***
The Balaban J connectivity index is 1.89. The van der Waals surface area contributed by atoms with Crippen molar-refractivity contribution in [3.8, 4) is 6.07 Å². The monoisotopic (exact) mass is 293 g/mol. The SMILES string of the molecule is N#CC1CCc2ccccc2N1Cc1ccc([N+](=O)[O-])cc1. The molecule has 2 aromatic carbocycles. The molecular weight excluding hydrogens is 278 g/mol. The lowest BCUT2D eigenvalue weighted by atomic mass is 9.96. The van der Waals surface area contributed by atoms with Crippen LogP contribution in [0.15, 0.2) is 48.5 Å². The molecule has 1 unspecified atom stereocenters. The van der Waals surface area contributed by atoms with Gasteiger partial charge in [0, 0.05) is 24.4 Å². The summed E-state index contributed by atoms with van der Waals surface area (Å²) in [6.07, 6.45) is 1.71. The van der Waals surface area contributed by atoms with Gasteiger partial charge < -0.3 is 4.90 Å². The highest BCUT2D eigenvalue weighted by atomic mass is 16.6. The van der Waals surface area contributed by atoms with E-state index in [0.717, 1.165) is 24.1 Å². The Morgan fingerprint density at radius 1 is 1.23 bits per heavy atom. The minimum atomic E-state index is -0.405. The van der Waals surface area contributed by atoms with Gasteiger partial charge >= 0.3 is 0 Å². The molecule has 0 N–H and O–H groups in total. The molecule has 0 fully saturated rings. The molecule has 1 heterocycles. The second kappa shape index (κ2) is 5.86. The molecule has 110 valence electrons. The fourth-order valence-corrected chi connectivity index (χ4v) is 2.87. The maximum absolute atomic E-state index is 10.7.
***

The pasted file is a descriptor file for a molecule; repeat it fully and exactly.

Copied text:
The Balaban J connectivity index is 1.89. The van der Waals surface area contributed by atoms with Crippen molar-refractivity contribution in [3.8, 4) is 6.07 Å². The monoisotopic (exact) mass is 293 g/mol. The SMILES string of the molecule is N#CC1CCc2ccccc2N1Cc1ccc([N+](=O)[O-])cc1. The molecule has 2 aromatic carbocycles. The molecular weight excluding hydrogens is 278 g/mol. The lowest BCUT2D eigenvalue weighted by atomic mass is 9.96. The van der Waals surface area contributed by atoms with Crippen LogP contribution in [0.15, 0.2) is 48.5 Å². The molecule has 1 unspecified atom stereocenters. The van der Waals surface area contributed by atoms with Gasteiger partial charge in [0, 0.05) is 24.4 Å². The summed E-state index contributed by atoms with van der Waals surface area (Å²) in [6.07, 6.45) is 1.71. The van der Waals surface area contributed by atoms with Gasteiger partial charge < -0.3 is 4.90 Å². The highest BCUT2D eigenvalue weighted by atomic mass is 16.6. The van der Waals surface area contributed by atoms with E-state index in [0.717, 1.165) is 24.1 Å². The Morgan fingerprint density at radius 1 is 1.23 bits per heavy atom. The minimum atomic E-state index is -0.405. The van der Waals surface area contributed by atoms with Gasteiger partial charge >= 0.3 is 0 Å². The molecule has 0 N–H and O–H groups in total. The molecule has 0 fully saturated rings. The molecule has 1 heterocycles. The second kappa shape index (κ2) is 5.86. The molecule has 110 valence electrons. The fourth-order valence-corrected chi connectivity index (χ4v) is 2.87. The maximum absolute atomic E-state index is 10.7.